Peace to You

SECOND SUNDAY OF EASTER [b]                                            April 6, 2018

 

John 20:19-31

19 On the evening of that day, the first day of the week, the doors being locked where the disciples were for fear of the Jews, Jesus came and stood among them and said to them, “Peace be with you.” 20 When he had said this, he showed them his hands and his side. Then the disciples were glad when they saw the Lord. 21 Jesus said to them again, “Peace be with you. As the Father has sent me, even so I am sending you.” 22 And when he had said this, he breathed on them and said to them, “Receive the Holy Spirit. 23 If you forgive the sins of any, they are forgiven them; if you withhold forgiveness from any, it is withheld.” 24 Now Thomas, one of the Twelve, called the Twin, was not with them when Jesus came. 25 So the other disciples told him, “We have seen the Lord.” But he said to them, “Unless I see in his hands the mark of the nails, and place my finger into the mark of the nails, and place my hand into his side, I will never believe.” 26 Eight days later, his disciples were inside again, and Thomas was with them. Although the doors were locked, Jesus came and stood among them and said, “Peace be with you.” 27 Then he said to Thomas, “Put your finger here, and see my hands; and put out your hand, and place it in my side. Do not disbelieve, but believe.” 28 Thomas answered him, “My Lord and my God!” 29 Jesus said to him, “Have you believed because you have seen me? Blessed are those who have not seen and yet have believed.” 30 Now Jesus did many other signs in the presence of the disciples, which are not written in this book; 31 but these are written so that you may believe that Jesus is the Christ, the Son of God, and that by believing you may have life in his name.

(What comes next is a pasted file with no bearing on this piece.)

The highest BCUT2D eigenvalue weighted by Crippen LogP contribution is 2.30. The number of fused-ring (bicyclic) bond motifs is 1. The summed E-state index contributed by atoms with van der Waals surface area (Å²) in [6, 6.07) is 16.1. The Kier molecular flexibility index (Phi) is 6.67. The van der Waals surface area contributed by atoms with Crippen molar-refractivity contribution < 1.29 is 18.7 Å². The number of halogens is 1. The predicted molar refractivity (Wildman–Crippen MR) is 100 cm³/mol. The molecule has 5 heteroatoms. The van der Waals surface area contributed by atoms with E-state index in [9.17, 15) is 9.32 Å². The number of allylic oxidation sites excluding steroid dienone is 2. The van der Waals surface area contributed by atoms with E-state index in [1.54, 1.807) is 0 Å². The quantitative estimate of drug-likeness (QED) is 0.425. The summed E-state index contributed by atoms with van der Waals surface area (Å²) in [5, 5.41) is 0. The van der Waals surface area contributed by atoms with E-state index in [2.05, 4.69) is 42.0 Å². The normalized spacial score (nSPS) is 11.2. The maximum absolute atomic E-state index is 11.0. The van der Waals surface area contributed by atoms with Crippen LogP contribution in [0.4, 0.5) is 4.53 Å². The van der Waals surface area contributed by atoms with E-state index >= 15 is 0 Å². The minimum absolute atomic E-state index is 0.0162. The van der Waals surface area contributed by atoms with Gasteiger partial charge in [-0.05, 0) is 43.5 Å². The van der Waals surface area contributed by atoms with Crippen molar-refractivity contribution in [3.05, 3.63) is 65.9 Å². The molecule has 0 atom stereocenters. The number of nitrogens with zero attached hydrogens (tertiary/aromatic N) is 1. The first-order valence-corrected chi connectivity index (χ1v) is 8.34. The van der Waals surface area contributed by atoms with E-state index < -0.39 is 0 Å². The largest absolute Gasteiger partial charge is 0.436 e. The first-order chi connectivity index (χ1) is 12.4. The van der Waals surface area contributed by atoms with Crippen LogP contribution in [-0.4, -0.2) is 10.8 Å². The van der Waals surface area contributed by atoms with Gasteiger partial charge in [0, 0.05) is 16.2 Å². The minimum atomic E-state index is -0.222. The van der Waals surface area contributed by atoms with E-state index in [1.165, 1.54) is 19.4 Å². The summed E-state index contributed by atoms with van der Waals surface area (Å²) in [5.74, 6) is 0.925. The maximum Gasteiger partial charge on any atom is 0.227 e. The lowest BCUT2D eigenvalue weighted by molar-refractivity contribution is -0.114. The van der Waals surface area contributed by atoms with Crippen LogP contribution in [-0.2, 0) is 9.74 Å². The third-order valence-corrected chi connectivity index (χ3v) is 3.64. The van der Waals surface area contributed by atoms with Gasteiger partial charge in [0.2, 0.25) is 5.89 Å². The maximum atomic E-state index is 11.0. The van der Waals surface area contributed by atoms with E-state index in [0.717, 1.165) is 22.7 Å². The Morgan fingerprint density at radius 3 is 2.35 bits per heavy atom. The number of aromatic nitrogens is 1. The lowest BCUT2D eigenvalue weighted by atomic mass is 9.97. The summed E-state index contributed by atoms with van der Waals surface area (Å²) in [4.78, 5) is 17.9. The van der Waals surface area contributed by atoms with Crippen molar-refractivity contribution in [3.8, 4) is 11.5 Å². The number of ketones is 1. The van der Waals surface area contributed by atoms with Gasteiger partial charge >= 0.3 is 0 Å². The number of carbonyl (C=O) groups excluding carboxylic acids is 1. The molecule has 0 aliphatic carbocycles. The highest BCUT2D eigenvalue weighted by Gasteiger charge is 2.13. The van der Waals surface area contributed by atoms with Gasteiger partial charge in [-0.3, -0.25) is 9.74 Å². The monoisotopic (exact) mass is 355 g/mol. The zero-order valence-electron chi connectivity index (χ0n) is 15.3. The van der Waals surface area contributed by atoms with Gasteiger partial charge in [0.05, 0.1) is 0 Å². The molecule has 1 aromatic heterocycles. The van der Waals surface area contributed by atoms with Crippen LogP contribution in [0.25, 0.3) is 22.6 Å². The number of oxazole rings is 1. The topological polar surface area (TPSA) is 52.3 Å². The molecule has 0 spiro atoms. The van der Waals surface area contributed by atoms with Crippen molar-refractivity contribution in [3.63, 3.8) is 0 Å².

IN THE NAME OF JESUS.

 

Jesus enters a room … and what? It’s almost like one of those old jokes that start it with “a doctor and a lawyer walk into a bar and …” And then we expect the punchline.

 

Jesus enters a room, and we expect …what?

 

Before we get to what we should expect from Jesus when he enters, John gives us a look at the other people in the room. John 20:19:

On the evening of that day, the first day of the week, the doors being locked where the disciples were for fear of the Jews.

 

Do we need to know anything more about that room than that? It’s a room of disciples bound together in fear. The Apostles had seen their Lord crucified three days prior, they had seen the false charges spoken by the teachers of the Law, and how those accusations of Law led to death, and they knew that the teachers of the Law were still on the loose.

 

(The phrase “The Jews” here does not mean the Jewish people—Jesus himself is Jewish—but it refers to the party of those putting people under the Law.)

 

So they gathered in fear. That’s the thing binding them together in that room—it’s a fellowship of fear. Fear of the teachers of the Law, fear of the Law’s accusation, fear of death.

 

If they had no fear, they would not have been huddled in that room.